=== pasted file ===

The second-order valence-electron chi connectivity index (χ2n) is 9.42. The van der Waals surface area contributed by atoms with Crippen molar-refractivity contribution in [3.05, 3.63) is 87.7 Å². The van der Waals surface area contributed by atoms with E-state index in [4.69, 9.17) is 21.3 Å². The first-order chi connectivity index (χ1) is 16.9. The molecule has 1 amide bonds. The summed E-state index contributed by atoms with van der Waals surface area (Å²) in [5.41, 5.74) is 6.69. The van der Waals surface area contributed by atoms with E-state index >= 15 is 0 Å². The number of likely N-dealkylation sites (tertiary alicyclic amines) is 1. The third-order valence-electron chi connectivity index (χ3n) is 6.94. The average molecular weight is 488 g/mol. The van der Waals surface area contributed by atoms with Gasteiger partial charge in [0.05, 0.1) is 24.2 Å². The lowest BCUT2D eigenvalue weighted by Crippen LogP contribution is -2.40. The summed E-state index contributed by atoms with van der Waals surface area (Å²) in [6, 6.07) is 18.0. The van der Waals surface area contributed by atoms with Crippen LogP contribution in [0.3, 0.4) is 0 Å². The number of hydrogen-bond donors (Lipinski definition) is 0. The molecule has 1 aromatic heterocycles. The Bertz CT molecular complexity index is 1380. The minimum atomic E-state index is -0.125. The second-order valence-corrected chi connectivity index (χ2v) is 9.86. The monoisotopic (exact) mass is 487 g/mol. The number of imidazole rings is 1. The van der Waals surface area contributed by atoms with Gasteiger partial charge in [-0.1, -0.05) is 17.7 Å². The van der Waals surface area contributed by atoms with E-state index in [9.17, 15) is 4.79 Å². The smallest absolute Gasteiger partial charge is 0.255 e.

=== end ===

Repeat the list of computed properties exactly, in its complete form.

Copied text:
The second-order valence-electron chi connectivity index (χ2n) is 9.42. The van der Waals surface area contributed by atoms with Crippen molar-refractivity contribution in [3.05, 3.63) is 87.7 Å². The van der Waals surface area contributed by atoms with E-state index in [4.69, 9.17) is 21.3 Å². The first-order chi connectivity index (χ1) is 16.9. The molecule has 1 amide bonds. The summed E-state index contributed by atoms with van der Waals surface area (Å²) in [5.41, 5.74) is 6.69. The van der Waals surface area contributed by atoms with E-state index >= 15 is 0 Å². The number of likely N-dealkylation sites (tertiary alicyclic amines) is 1. The third-order valence-electron chi connectivity index (χ3n) is 6.94. The average molecular weight is 488 g/mol. The van der Waals surface area contributed by atoms with Gasteiger partial charge in [0.05, 0.1) is 24.2 Å². The lowest BCUT2D eigenvalue weighted by Crippen LogP contribution is -2.40. The summed E-state index contributed by atoms with van der Waals surface area (Å²) in [6, 6.07) is 18.0. The van der Waals surface area contributed by atoms with Crippen LogP contribution in [0.3, 0.4) is 0 Å². The number of hydrogen-bond donors (Lipinski definition) is 0. The molecule has 1 aromatic heterocycles. The Bertz CT molecular complexity index is 1380. The minimum atomic E-state index is -0.125. The second-order valence-corrected chi connectivity index (χ2v) is 9.86. The monoisotopic (exact) mass is 487 g/mol. The number of imidazole rings is 1. The van der Waals surface area contributed by atoms with Gasteiger partial charge in [-0.1, -0.05) is 17.7 Å². The van der Waals surface area contributed by atoms with E-state index in [9.17, 15) is 4.79 Å². The smallest absolute Gasteiger partial charge is 0.255 e.